Do you have trouble backing your horse up (rein back)? Does he raise his head and hollow his back? Does he refuse to move? Do you try to pull your horse back with the reins? Here’s a quick tip to ease your back up woes.
Next time you ride, stop and back your horse up a few steps. If you have never done this with your horse from the saddle, start on the ground. What happens when he backs up? Is he resistant? Does he brace against your hands? Do you try to pull him backwards? Do you tense your buttocks and hips? Do you lean backwards or tip forwards? How you ask your horse to back is often the source of the problem.
Many horses stiffen or hollow their back, which makes it difficult to rein back correctly. Other horses are confused and don’t understand what is being asked because the rider conflicts the aids by squeezing with the buttocks while pulling on the reins. When backing up it is important that you are clear and do not impede the horse from doing what you ask.
To clarify the rein back for the horse, start on the ground. While standing at his head, ask the horse to take a few steps backwards. Watch what he does. Do you try to push him back or ask him to step back? Does he understand and comply or brace against you?
Touch his chest (you can use a whip gently on the chest or front legs) while signaling with the reins so that he understands what you want him to do. Is it difficult for him to back up? Does he brace in his hind legs or back? If so then I suggest you spend some time on the ground showing him what you want before asking from the saddle.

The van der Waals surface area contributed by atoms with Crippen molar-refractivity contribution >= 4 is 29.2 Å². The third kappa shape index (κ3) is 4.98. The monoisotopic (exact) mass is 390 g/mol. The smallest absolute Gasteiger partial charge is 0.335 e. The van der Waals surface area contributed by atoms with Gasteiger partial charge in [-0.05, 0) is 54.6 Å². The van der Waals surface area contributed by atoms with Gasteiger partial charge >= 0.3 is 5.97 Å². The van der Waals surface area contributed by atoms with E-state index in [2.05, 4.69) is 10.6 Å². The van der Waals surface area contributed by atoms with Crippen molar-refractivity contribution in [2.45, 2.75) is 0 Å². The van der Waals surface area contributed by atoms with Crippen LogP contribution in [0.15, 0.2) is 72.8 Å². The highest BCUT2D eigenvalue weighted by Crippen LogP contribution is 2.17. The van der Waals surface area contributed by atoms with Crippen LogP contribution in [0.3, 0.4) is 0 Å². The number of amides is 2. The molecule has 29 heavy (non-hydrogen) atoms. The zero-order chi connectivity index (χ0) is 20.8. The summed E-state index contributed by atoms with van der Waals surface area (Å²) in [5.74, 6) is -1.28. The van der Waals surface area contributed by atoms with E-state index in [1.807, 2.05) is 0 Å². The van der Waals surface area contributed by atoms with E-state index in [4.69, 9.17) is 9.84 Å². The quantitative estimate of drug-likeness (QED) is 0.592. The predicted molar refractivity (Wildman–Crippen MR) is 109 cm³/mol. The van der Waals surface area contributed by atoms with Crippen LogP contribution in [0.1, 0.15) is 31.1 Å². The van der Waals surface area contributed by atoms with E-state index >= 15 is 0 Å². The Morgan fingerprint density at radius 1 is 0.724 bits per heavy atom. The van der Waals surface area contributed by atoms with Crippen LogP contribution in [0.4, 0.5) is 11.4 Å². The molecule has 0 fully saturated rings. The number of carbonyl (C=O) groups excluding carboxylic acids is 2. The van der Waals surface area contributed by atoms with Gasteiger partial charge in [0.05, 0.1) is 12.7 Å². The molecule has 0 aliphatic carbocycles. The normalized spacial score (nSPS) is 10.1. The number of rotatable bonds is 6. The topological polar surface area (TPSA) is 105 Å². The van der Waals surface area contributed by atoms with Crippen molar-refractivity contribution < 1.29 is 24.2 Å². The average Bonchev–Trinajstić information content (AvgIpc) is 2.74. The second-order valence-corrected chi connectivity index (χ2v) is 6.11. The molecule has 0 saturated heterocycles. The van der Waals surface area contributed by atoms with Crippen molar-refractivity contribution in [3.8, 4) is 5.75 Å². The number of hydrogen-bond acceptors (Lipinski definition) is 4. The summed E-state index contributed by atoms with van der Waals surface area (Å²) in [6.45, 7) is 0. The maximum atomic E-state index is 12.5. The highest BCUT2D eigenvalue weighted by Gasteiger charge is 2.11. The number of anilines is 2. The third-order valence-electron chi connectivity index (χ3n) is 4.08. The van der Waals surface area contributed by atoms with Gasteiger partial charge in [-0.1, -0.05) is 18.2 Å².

Do some bodywork such at the TTEAM leg circles with him especially if he has difficulty moving the hind legs. The TTEAM ground exercises are also helpful in getting a sticky horse to back up smoothly. Once your horse can back from the ground you can proceed to the saddle.
Have a ground person help you when asking the first few times to combine what you did on the ground with mounted work. Have ground person ask your horse to back while you passively feel what the horse does from the saddle. Always go forward after taking a few steps back and never let the horse decide to go backwards on his own – this is a serious fault and can be dangerous if the horse uses backing as an evasion! Repeat this a few times and then give him a break by trotting forward.
Next, as the ground person begins ask the horse to back think of a bungee cord attached to the back of your pants in the belt area pulling you backwards. Shorten the reins until you have contact with the horse’s mouth and simply close your fingers. Your rein aids should not pull back but only create a wall or barrier to your horse’s forward movement. Use your legs by tapping with your ankles to generate the steps. Make sure your leg aids are pulsing. If you grip you will block his movement because gripping restricts your hips. If he tries to move forward simply close your fingers and begin again with your lower back setting the direction.
Here’s where your ground person can be really helpful to assist your horse so that your horse understands what you want. Ask for only one or two steps at first until both you and the horse back smoothly with a minimum of effort. Gradually begin to take over for your ground person with your aids until your horse back smoothly without assistance.
Use this Murdoch Minute to back up smoothly and easily. Remember it is important to teach your horse to back from the ground first and use the ground person as you transfer the request to the saddle. Never let the horse back up by himself. If he does this promptly send him forward and always remember to enjoy the ride!